‘Pretty much everything is back to open’ for community
But don’t throw away those masks just yet
Merced County took the first step back into pre-COVID normalcy on Tuesday, June 15, as “Beyond the Blueprint” became California’s new reality.
The county had made it to Orange Tier by the end of the tier system, having moved to Orange on May 25. The criteria for that move was less than six cases per 100,000 residents per day and less than 4 percent for test positivity.
“On June 14, our test positivity was in Yellow Tier, but the County remained in Orange Tier,” said Dr. Kristynn Sullivan, the county’s supervising epidemiologist. “As of June 15, pretty much everything is back to open with no capacity limits and no social distancing. … We’re seeing much smaller numbers of cases, which is really great because all the tiers have gone away. We’re happy to see our numbers are so low heading into that because it’s still possible we’ll see an uptick when people are mixing more.
“We’re hoping people will get vaccinated, and that vaccination will mitigate that.
“Our vaccination rate is still low. It’s only about 25 percent of our total population, but of course not everybody is eligible for vaccines right now, including our under age 12 group.
“The State vaccination rate is near 50 percent.
“I think the reason Merced County’s vaccination rate is so low is vaccine hesitancy and also because we had such low numbers of doses available at the beginning. I think we missed an opportunity to vaccinate a lot of people at the beginning, and I think that’s part of it. Also, I think that because our cases are so low and it’s warm weather, people are not thinking about vaccination too much.
“We might see an uptick in cases and vaccinations in the Fall. It’s typical that if people see cases increasing, they will end up getting vaccines more during the typical respiratory season.
“The vaccination clinics are not going away at this point, and if there are not clinics through the Merced County Health Department, the vaccines will be available at pharmacies and doctor’s offices.
“For vaccinated people, there are no masking rules. They can be unmasked in most places except hospitals, Skilled Nursing Facilities, clinics, outpatient health care, and basically all health care facilities, and public transport, and indoor ‘mega’ events, which are more than 5,000 people, and also homeless shelters, jails, cooling centers and all things like that where people congregate.
“For those not vaccinated, they have to remain masked indoors.
“Businesses can implement masking rules in several different ways: They can post signs that say who is required to wear a mask, or they could set up verification points and require vaccination cards, or if they feel like they can’t monitor it in any way, then they may just require masks still. Businesses can have their own separate rules. We’ll have to see how that shakes out.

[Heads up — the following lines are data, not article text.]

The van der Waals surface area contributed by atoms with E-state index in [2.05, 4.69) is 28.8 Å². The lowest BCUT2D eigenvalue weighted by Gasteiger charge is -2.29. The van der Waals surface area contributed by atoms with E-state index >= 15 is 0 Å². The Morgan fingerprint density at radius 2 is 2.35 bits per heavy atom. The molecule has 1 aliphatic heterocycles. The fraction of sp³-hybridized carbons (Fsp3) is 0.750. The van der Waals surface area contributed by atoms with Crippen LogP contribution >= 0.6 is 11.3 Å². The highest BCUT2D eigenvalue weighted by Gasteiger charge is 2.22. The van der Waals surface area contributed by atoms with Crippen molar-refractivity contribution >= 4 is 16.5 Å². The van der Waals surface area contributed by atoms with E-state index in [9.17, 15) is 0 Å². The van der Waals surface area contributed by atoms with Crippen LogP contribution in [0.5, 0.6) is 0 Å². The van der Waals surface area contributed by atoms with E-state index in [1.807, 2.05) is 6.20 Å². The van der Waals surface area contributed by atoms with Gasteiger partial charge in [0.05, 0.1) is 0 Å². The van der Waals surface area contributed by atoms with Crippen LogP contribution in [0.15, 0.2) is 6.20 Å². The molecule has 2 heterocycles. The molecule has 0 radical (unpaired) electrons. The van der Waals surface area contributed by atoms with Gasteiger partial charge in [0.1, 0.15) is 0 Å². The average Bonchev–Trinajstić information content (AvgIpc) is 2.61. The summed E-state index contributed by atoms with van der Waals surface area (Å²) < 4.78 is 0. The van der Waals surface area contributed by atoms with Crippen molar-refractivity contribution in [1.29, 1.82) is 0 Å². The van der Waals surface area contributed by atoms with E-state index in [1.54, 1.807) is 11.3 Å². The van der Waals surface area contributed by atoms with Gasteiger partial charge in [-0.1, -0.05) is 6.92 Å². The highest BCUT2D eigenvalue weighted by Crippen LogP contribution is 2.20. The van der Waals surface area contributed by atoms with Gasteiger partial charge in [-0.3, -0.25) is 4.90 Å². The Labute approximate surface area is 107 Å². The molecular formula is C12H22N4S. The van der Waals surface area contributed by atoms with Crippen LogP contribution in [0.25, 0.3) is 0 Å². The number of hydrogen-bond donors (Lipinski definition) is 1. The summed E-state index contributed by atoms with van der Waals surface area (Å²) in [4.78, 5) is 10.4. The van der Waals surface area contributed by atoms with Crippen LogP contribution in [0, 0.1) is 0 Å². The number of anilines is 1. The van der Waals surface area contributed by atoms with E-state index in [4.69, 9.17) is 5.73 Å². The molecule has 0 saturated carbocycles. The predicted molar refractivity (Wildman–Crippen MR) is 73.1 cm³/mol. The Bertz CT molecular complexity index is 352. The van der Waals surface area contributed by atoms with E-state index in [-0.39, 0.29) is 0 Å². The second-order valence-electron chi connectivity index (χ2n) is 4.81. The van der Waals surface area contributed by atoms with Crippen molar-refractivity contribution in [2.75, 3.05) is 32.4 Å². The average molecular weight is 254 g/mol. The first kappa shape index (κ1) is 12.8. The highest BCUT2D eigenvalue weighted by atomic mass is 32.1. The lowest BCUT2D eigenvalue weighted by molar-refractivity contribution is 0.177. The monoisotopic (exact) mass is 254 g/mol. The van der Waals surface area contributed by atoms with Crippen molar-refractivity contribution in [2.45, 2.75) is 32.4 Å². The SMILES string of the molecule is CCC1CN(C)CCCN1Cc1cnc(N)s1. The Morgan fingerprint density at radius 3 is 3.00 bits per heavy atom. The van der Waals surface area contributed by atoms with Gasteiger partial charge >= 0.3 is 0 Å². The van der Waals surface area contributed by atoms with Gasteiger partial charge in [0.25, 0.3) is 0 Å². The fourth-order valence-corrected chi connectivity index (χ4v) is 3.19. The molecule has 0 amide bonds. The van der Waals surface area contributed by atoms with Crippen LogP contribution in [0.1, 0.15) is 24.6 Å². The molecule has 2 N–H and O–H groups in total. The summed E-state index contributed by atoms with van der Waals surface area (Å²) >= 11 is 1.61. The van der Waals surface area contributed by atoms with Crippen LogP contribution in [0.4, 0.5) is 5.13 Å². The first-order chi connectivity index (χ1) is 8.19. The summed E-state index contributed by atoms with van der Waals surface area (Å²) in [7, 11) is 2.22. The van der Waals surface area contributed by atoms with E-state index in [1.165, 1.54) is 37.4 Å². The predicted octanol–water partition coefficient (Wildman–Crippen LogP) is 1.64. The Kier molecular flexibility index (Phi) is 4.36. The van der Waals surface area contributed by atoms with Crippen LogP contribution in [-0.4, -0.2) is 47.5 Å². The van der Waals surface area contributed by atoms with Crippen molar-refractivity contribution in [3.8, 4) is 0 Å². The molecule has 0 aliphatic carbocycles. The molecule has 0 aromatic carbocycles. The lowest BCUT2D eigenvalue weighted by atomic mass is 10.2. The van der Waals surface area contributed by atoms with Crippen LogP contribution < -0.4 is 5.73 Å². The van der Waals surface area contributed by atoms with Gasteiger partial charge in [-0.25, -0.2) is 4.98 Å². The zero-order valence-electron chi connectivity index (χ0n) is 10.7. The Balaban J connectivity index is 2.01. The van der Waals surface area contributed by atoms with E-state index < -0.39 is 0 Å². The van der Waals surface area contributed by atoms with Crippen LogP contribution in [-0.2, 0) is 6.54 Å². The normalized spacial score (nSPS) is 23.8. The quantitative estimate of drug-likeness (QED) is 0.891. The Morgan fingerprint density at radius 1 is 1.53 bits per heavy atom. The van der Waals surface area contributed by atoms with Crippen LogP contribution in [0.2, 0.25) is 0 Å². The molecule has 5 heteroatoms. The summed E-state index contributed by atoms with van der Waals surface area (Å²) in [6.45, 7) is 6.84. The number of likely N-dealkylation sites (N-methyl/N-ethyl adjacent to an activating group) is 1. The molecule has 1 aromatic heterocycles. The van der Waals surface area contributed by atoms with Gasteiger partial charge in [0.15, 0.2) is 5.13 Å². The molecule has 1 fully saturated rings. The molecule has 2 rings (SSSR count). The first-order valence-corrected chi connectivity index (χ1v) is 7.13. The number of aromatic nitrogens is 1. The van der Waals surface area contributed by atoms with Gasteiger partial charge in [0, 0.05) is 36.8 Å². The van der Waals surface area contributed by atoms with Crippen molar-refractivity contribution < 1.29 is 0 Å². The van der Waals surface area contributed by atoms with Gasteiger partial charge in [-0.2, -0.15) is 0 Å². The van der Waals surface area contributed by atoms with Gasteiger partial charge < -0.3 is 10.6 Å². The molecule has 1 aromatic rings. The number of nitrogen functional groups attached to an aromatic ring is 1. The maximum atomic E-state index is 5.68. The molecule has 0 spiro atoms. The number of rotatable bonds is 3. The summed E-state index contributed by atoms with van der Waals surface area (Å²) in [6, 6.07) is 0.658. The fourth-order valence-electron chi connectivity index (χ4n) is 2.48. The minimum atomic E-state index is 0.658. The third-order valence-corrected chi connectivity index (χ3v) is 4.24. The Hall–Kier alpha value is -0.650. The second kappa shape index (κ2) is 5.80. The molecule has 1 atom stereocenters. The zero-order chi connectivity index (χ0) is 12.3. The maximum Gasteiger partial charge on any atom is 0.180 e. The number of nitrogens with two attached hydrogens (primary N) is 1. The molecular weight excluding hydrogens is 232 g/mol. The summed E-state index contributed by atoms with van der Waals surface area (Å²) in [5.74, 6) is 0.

“In K through 12 schools or camps where there are a lot of kids, there will still be masking. There are guidances for sectors that really focus on kids. In those situations, everyone indoors will be required to mask. There will still be a guidance for schools. The goal is to get all kids back to school five days a week, in person.
“We do have a lot of variants, but so far they haven’t affected our case rates or test positivity rates too much.
“We have confirmed that we do have the UK variants, Southern California variants, and at least one of the Brazilian variants and at least one of the Indian variants.
What’s the Health Department going to do now?
“Now, we will be able to do less COVID things, but still we’ll have to do contact tracing and case investigation and all of the data and surveillance stuff and help with outbreak Technical Assistance; but this will allow us to go back to what it was like pre-COVID. Pre-COVID, we had full-time jobs. Then COVID hit and everything got paused, so we will be able to go back to addressing other communicable diseases.
“We’ve seen increases in some of our STD’s and other infectious and communicable diseases. Because people have been so focused on COVID, other things have been picking up. People have not gone in for their standard health care practices as much in the last year, and a lot of kids are behind on their immunization schedules, and of course there has been all the devastation COVID has caused which has health implications like losing loved ones and economic issues.
“We’ve just been responding to the threat of the pandemic, and hopefully COVID will become more endemic, meaning it’s around in the environment and we will still have to respond to it to make sure it doesn’t pop up again, but we’re moving into a period of recovery from everything the pandemic has done.”